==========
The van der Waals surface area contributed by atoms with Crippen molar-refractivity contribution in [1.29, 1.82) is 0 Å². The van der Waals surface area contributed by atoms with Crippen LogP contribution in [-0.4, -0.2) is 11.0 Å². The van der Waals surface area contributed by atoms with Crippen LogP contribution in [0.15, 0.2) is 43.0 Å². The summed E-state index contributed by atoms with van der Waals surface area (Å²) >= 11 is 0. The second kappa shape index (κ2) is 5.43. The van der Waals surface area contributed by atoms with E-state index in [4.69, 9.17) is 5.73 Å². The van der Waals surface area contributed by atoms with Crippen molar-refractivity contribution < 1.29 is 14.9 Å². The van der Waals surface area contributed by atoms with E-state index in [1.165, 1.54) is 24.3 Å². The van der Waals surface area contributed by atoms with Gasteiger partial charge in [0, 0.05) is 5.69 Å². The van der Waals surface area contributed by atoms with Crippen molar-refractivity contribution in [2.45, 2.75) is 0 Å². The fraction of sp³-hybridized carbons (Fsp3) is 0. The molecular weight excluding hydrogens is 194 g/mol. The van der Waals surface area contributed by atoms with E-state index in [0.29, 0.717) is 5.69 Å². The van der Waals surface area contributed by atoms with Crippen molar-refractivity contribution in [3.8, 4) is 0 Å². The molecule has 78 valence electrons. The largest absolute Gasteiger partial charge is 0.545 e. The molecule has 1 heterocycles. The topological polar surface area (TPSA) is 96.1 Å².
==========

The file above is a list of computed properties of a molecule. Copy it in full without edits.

The van der Waals surface area contributed by atoms with Crippen molar-refractivity contribution in [1.29, 1.82) is 0 Å². The van der Waals surface area contributed by atoms with Crippen LogP contribution in [-0.4, -0.2) is 11.0 Å². The van der Waals surface area contributed by atoms with Crippen LogP contribution in [0.15, 0.2) is 43.0 Å². The summed E-state index contributed by atoms with van der Waals surface area (Å²) >= 11 is 0. The second kappa shape index (κ2) is 5.43. The van der Waals surface area contributed by atoms with E-state index in [4.69, 9.17) is 5.73 Å². The van der Waals surface area contributed by atoms with Crippen molar-refractivity contribution < 1.29 is 14.9 Å². The van der Waals surface area contributed by atoms with E-state index in [1.165, 1.54) is 24.3 Å². The van der Waals surface area contributed by atoms with Gasteiger partial charge in [0, 0.05) is 5.69 Å². The van der Waals surface area contributed by atoms with Crippen molar-refractivity contribution in [2.45, 2.75) is 0 Å². The fraction of sp³-hybridized carbons (Fsp3) is 0. The molecular weight excluding hydrogens is 194 g/mol. The van der Waals surface area contributed by atoms with E-state index in [0.29, 0.717) is 5.69 Å². The van der Waals surface area contributed by atoms with Crippen molar-refractivity contribution in [3.8, 4) is 0 Å². The molecule has 78 valence electrons. The largest absolute Gasteiger partial charge is 0.545 e. The molecule has 1 heterocycles. The topological polar surface area (TPSA) is 96.1 Å².